After reading Mister Magic, I became really interested in the works of Kiersten White and so, I read her other novel entitled Hide. I am going to say this before anything else, Hide was written before Mister Magic and so I did not expect it to be as good as the latter novel. However, it was actually really quite interesting. The storyline was pretty original but for me, there were too many characters. Apart from Mack, I did not feel like I could remember many of the characters because there were a) so many of them and b) some of them had very similar personalities. So there are some clear advantages and disadvantages of this story. Let's have a look at what it is actually about.
Mack is a tragic woman who lives in a shelter when someone informs her about a game where fourteen people are selected to play hide and seek in an abandoned amusement park. She unwillingly submits knowing she has few other options and so, when she meets the fourteen other people she makes a friend but tries not to become too attached. At first, I thought it would have been a good idea to get to know all of the names of the characters but not only did that prove fruitless because there were so many, but it also proved pointless as some get picked off before I had time to process who they were.
The problem is that all fourteen people are supposed to hide and they don't really know who or what is following them. They hear footsteps, but they aren't discernably human. They try everything from drawing arrows to find their way around the park to trying to remember the layout uncannily in their memory. This part seemed a bit weird to me. If you were playing a game of hide and seek, why would you draw arrows towards where you were going or at least, where you had been? It seems to defeat the purpose. However, I gloss over this point to get back to the fact that some of these characters are not just stupid but unlikeable too.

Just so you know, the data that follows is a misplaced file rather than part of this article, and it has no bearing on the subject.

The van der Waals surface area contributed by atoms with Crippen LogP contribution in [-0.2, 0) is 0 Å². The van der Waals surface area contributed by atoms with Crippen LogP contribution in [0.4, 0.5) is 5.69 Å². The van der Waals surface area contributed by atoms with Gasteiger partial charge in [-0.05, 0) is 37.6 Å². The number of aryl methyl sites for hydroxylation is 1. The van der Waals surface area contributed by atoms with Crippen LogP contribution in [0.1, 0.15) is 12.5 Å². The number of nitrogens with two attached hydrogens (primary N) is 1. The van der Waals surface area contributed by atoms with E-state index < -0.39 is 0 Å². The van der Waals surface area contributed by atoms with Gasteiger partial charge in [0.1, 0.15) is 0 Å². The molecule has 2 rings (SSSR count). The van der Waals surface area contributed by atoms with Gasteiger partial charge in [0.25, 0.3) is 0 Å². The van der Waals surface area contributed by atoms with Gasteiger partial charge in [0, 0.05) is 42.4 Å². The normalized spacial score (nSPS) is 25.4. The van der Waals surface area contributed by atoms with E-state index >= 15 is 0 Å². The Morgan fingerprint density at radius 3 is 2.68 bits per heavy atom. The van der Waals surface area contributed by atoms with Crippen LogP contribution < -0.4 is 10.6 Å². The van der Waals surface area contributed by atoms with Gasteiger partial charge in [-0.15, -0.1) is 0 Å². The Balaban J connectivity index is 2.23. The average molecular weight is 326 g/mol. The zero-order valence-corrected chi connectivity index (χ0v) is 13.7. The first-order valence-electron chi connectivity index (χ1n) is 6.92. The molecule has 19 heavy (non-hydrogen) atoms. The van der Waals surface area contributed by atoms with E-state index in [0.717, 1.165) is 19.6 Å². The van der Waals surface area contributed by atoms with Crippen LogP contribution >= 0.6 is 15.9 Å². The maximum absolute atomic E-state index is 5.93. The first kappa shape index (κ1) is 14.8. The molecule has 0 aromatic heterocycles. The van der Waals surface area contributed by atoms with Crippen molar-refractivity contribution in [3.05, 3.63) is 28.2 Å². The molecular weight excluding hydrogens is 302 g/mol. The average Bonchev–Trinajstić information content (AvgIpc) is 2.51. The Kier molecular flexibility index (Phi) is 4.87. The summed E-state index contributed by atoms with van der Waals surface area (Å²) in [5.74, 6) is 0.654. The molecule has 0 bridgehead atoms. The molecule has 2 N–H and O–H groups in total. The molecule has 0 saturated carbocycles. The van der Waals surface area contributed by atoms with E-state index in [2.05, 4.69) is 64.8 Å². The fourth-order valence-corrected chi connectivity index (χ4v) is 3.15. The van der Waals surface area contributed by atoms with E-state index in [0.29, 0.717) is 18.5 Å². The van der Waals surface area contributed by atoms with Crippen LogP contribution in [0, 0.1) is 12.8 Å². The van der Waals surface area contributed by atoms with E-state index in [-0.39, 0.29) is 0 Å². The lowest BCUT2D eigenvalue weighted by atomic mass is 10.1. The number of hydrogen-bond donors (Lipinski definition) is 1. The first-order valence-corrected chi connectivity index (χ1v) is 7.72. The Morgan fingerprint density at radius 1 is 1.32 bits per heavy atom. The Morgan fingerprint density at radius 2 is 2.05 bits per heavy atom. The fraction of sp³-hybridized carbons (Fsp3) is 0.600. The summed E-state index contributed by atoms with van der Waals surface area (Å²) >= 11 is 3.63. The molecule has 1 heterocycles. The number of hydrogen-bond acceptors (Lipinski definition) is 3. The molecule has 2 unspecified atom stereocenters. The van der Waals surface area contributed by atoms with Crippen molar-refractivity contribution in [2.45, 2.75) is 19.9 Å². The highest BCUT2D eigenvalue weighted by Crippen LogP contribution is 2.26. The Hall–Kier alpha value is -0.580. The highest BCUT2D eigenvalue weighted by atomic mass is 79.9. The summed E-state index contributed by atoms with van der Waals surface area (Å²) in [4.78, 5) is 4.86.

Next we have those weird sections from 1925 and 1946 that have been inserted into the story. I think that her book Mister Magic was better at interweaving different timelines and different aspects of literature such as letters and articles. I feel like I was not properly prepared for the one in Hide as much because there was no real introduction to it - it kind of just appeared. I feel like it wasn't really introduced well either, the letters were short and didn't really explain much, they just went through things as if it had been the case the whole time. If this section nearer the beginning then it would have made more sense instead of just being added in.
After this, we have quite a strange ending. It is not really a happy ending but it is not really a sad one either. The characters who you would expect to be there at the end are there at the end and so, there are no surprises there. I think everyone really roots for the same characters and so, it just seems correct that the three characters with similar personalities are left. However, what actually happens regarding them in the final chapters is a bit strange and almost seems too easy. Are we trying to tell ourselves that since 1925, nobody else had this idea? I feel like it's simply odd and doesn't make very much sense to end the book in this way. I was expecting a more dramatic and tense ending, even one that cut into the reader's sense of optimism a bit more.
All in all, I liked the book and what it got from a certain story in Greek Mythology. However, there are things that were definitely done better in this writer's second novel and I hope that in the future, this will just continue to get better. With quite a good premise and a certain flair for pancakes with chocolate chip faces on them (that appears in both books and I don't know why), this writer is proving to be pretty good at constructing some memorable horror stories.